Writing Voice: How To Find Yours
Ask any successful writer what they find most difficult about their profession and they’ll tell you it’s “finding their voice.” Even fiction writers who create characters out of their imagination will tell you there’s a little of their own “voice” in each character they create. To be a successful blogger you need to find your writing voice, too.
Why Do You Need To Find Your Writing Voice?
Your Voice Is Unique: No matter what you’re blogging about these days someone else has already beaten you to the punch. There’s no such thing as a non-competitive niche anymore. You can change your theme or change your graphics or use videos instead of text, but the only sure way to beat your competition is by being unique. And since there’s only one of YOU, the best way to be unique is to “speak” in your own voice.
You’re In This For The Long Haul: You’re going to be blogging about your topic for a very long time. Every day you’re going to be creating new content, for years and years. In the beginning it might be easy to write like you have an English accent, or pretend you’ve memorized the dictionary and you have a degree in Literature, but trust me, eventually you’re going to get tired of pretending.
You’ll Build Better Relationships: Finding your own writing voice and then using it consistently enables you to make a stronger connection with your readers, which in turn leads to a larger following. If you think about it, you can probably recognize a phony from a mile away and you rarely make a personal connection with that type of person. Your readers have this same ability.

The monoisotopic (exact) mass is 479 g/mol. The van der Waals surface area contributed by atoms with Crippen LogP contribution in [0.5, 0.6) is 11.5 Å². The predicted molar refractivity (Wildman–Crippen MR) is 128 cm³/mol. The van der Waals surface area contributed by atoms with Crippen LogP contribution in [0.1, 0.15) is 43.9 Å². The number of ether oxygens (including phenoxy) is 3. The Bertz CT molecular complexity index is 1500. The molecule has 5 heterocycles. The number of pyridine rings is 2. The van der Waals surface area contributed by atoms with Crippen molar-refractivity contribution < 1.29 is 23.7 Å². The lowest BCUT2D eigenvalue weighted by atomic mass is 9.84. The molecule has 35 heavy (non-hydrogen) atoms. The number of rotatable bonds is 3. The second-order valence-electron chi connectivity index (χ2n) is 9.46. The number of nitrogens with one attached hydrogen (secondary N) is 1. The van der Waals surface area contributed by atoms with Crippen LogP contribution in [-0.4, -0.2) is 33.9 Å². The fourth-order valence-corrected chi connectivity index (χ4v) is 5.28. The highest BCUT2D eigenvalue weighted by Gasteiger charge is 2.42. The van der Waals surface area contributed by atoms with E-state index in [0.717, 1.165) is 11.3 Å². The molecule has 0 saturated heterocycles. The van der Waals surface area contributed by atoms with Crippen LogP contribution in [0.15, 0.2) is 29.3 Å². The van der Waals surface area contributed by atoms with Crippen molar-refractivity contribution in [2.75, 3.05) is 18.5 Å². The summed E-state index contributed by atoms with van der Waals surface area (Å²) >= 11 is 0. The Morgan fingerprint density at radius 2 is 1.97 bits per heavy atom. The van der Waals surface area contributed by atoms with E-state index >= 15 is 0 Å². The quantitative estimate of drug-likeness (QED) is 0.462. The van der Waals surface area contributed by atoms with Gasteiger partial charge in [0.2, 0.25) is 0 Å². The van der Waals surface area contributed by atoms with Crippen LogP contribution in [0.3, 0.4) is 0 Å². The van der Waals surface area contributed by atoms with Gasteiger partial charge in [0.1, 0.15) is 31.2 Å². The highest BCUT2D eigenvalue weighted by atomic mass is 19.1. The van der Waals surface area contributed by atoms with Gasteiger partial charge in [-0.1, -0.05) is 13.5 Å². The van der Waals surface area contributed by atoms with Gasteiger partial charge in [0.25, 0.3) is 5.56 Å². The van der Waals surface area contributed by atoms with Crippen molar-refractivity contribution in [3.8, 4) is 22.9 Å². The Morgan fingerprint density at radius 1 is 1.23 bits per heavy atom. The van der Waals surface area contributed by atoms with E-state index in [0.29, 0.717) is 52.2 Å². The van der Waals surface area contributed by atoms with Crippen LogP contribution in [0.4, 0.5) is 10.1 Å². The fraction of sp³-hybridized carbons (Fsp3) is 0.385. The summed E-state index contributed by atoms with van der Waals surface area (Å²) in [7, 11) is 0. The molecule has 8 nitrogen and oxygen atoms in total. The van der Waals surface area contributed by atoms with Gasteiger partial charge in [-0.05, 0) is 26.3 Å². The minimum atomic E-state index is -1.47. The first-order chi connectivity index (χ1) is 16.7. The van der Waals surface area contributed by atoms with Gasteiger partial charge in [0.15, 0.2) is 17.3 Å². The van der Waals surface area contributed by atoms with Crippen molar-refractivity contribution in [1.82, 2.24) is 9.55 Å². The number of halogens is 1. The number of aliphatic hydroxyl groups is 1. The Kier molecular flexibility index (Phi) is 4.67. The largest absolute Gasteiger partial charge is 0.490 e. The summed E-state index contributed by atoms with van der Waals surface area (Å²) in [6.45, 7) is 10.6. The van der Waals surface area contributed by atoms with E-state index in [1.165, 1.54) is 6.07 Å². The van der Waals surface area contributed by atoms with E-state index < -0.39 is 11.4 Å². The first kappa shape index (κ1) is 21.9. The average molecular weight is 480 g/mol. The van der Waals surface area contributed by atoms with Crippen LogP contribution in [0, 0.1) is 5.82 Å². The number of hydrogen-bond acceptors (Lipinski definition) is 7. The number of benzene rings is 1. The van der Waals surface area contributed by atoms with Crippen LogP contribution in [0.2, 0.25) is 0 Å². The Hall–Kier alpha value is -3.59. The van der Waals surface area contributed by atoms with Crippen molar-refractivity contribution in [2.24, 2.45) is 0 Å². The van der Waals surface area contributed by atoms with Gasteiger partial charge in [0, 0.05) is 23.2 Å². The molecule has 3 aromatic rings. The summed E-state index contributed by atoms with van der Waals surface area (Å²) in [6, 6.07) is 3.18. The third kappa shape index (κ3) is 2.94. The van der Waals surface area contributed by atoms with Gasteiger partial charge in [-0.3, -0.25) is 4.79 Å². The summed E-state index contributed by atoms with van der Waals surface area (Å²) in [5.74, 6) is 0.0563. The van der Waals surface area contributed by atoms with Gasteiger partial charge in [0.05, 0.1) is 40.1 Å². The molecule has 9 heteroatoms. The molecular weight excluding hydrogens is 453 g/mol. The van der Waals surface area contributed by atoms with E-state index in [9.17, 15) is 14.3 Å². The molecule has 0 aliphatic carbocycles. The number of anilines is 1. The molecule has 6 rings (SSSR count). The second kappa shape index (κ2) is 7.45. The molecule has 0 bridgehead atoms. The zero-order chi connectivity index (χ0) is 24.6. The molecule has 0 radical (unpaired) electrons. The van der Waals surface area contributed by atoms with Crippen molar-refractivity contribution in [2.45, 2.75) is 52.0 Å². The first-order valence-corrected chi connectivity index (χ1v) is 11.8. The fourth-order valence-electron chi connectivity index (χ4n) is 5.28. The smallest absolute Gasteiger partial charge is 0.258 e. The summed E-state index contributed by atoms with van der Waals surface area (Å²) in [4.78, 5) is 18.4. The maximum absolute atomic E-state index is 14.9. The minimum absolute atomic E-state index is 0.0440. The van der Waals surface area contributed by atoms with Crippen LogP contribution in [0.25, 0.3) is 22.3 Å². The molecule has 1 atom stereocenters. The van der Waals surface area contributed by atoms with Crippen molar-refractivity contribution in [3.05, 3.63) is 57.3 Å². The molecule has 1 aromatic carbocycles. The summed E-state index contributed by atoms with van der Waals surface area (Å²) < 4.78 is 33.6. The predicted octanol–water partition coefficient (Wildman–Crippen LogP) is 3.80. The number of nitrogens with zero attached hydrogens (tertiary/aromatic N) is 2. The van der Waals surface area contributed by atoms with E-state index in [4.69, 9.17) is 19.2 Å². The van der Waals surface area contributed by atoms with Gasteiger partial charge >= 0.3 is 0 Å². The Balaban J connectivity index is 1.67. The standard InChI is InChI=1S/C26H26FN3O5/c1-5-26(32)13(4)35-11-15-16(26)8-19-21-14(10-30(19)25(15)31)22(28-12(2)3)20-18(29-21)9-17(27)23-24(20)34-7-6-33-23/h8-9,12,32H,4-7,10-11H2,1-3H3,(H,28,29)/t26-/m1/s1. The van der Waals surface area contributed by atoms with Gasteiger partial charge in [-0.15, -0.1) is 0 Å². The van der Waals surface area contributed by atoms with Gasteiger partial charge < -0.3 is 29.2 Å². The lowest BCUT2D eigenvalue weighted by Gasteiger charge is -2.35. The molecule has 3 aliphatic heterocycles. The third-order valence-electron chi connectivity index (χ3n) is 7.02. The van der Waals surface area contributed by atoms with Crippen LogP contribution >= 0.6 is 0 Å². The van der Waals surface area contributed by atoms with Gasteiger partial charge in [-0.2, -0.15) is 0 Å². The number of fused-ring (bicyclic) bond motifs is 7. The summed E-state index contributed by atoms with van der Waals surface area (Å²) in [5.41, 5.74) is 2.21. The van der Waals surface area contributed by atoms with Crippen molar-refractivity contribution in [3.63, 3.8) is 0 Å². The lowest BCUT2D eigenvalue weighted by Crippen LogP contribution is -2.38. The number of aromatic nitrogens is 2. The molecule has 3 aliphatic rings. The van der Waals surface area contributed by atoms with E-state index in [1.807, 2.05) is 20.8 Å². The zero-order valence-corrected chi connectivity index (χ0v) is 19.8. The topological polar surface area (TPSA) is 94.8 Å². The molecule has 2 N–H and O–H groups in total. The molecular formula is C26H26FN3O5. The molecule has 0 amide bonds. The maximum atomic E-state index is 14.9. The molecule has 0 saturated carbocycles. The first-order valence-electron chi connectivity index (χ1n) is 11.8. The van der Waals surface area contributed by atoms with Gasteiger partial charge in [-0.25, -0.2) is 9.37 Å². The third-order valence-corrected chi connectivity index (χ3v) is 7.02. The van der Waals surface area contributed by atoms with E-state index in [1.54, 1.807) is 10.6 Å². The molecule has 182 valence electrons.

How To Find Your Own Writing Voice
What Do You Like To Read: I’ve always been an avid reader but didn’t do any writing until I started blogging. The first thing I did was take a look at some of my favorite blogs to see why I found them so attractive. In all cases it was because of the writing style.
Do I write like I talk, and do I talk like I write? Not necessarily. Over the years though, both of my voices have become more blended. Look at the blogs you like to read to get ideas for your own writing voice.
How Do You Talk To Your Friends: I’ve said before that you should write like you’re having a conversation with a friend, so really listen to these conversations and hear your own voice. More important though – what do you sound like when you’re excited, angry, frustrated, or happy? What tone of voice do you have when you’re trying to explain how to do something? And what different words do you use to express these different emotions?
Would You Read Your Own Writing: One of the best ways to develop your own writing voice is to read back over your own writing. Do you enjoy it? Do you find it engages your attention? If not, then it’s definitely time to make some changes.
Your writing voice may very well be different from your speaking voice, and that’s fine. Especially if, while speaking, you use lots of slang, profanity, or ethnic terms that might deter the average person from reading your blog. What’s most important is to find a “voice” that you feel comfortable with for the long-haul and that engages your audience.
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